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Case Basics
Docket No. 
KSR International Co.
Teleflex, Inc., et al.
(argued the cause for Petitioner)
(argued the cause for Petitioner)
(argued the cause for Respondents)
Facts of the Case 

Teleflex sued KSR International (KSR), alleging that KSR had infringed on its patent for an adjustable gas-pedal system composed of an adjustable accelerator pedal and an electronic throttle control. KSR countered that Teleflex's patent was obvious, and therefore unenforceable. Under 25 U.S.C. Section 103(a), obvious inventions cannot be patented. A federal District Court granted summary judgment for KSR, accepting KSR's argument that the invention was obvious because each of the invention's components existed in previous patents. Anyone with knowledge or experience in the industry, the District Court ruled, would have considered it obvious that the two components could be combined. Teleflex appealed to the Court of Appeals for the Federal Circuit, which reversed the District Court. The Circuit Court found the lower court's analysis incomplete, because the District Court had not applied a full "teaching-suggestion-motivation test." Under this test, in order to label the patent obvious the District Court would have needed to identify the specific "teaching, suggestion, or motivation" that would have led a knowledgeable person to combine the two previously-existing components. KSR appealed to the Supreme Court, arguing that the Circuit Court's test conflicted with Supreme Court precedent and that it would allow too many patents of obvious inventions.


Was the Federal Circuit correct in holding that an invention cannot be held "obvious", and thus unpatentable, without a finding of some "teaching, suggestion, or motivation" that would have led a "person of ordinary skill in the art" to the invention by combining previously-existing ideas?

Decision: 9 votes for KSR International Co., 0 vote(s) against
Legal provision: 35 U.S.C. 103

No. The Court ruled unanimously that the Federal Circuit "analyzed the issue in a narrow, rigid manner inconsistent with [Section 103(a)] and our precedents." Justice Anthony Kennedy wrote the opinion for the Court, which ruled in favor of KSR and reversed the Court of Appeals. The opinion acknowledged that a patent is not necessarily obvious by virtue of being a combination of two previously existing components and that it can be helpful in such cases for a court to identify a reason that would have motivated a knowledgeable person to combine the components. However, the Court held that Federal Circuit's "teaching-suggestion-motivation test" was not to be applied as a mandatory rule. This test for determining obviousness was too narrow, because it only took into account teachings on the specific problem the patentee was attempting to solve. Teleflex's gas pedal patent was inspired by previous inventions aimed at different problems. Even though no one had combined the pre-existing adjustable gas pedal and electronic sensor technology in the precise way Teleflex's patent did, the Court held that the existence of the technology would have caused any person of ordinary skill to see the obvious benefit of combining the two. Consequently, Teleflex's patent was obvious and therefore invalid.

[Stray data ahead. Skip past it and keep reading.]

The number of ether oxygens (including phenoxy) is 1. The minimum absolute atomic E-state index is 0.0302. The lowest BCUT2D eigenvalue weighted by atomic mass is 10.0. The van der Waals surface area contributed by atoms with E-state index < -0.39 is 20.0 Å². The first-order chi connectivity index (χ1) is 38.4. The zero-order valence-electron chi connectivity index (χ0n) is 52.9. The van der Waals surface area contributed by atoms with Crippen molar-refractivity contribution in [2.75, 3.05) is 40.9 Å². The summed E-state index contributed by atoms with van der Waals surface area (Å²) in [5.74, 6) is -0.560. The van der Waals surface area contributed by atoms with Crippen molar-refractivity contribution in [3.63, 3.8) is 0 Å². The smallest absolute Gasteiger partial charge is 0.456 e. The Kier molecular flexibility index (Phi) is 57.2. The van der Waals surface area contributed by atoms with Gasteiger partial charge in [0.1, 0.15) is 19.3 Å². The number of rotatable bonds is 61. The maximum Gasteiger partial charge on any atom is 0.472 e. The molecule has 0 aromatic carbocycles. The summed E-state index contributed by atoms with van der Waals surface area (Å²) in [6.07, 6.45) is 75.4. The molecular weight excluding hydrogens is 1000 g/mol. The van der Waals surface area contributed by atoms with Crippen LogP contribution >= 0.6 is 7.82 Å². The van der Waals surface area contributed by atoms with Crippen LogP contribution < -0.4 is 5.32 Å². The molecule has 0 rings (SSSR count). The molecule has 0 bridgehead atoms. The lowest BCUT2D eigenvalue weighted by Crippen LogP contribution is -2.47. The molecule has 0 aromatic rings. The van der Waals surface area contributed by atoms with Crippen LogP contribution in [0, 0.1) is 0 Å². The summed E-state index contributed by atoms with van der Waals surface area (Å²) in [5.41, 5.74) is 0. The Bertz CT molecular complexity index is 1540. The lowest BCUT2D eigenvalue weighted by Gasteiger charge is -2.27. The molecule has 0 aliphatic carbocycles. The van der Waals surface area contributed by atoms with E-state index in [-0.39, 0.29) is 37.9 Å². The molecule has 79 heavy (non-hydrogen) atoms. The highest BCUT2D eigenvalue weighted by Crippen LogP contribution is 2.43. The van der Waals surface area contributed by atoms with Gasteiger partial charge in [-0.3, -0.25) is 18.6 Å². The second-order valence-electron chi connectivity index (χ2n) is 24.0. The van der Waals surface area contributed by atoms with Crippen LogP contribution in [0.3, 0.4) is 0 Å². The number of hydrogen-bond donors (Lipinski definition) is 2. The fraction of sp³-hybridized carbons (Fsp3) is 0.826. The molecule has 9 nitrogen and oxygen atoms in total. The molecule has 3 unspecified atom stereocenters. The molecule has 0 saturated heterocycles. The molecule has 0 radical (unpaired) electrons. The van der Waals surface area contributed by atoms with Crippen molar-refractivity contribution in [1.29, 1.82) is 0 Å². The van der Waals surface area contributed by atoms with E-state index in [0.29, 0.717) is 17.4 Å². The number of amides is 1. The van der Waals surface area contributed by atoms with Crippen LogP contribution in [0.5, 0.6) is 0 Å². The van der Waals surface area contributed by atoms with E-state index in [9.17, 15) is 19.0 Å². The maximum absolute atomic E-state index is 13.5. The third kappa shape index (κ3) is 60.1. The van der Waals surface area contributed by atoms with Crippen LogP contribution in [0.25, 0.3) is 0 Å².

Cite this Page
KSR INTERNATIONAL CO. v. TELEFLEX, INC.. The Oyez Project at IIT Chicago-Kent College of Law. 30 August 2015. <http://www.oyez.org/cases/2000-2009/2006/2006_04_1350>.
KSR INTERNATIONAL CO. v. TELEFLEX, INC., The Oyez Project at IIT Chicago-Kent College of Law, http://www.oyez.org/cases/2000-2009/2006/2006_04_1350 (last visited August 30, 2015).
"KSR INTERNATIONAL CO. v. TELEFLEX, INC.," The Oyez Project at IIT Chicago-Kent College of Law, accessed August 30, 2015, http://www.oyez.org/cases/2000-2009/2006/2006_04_1350.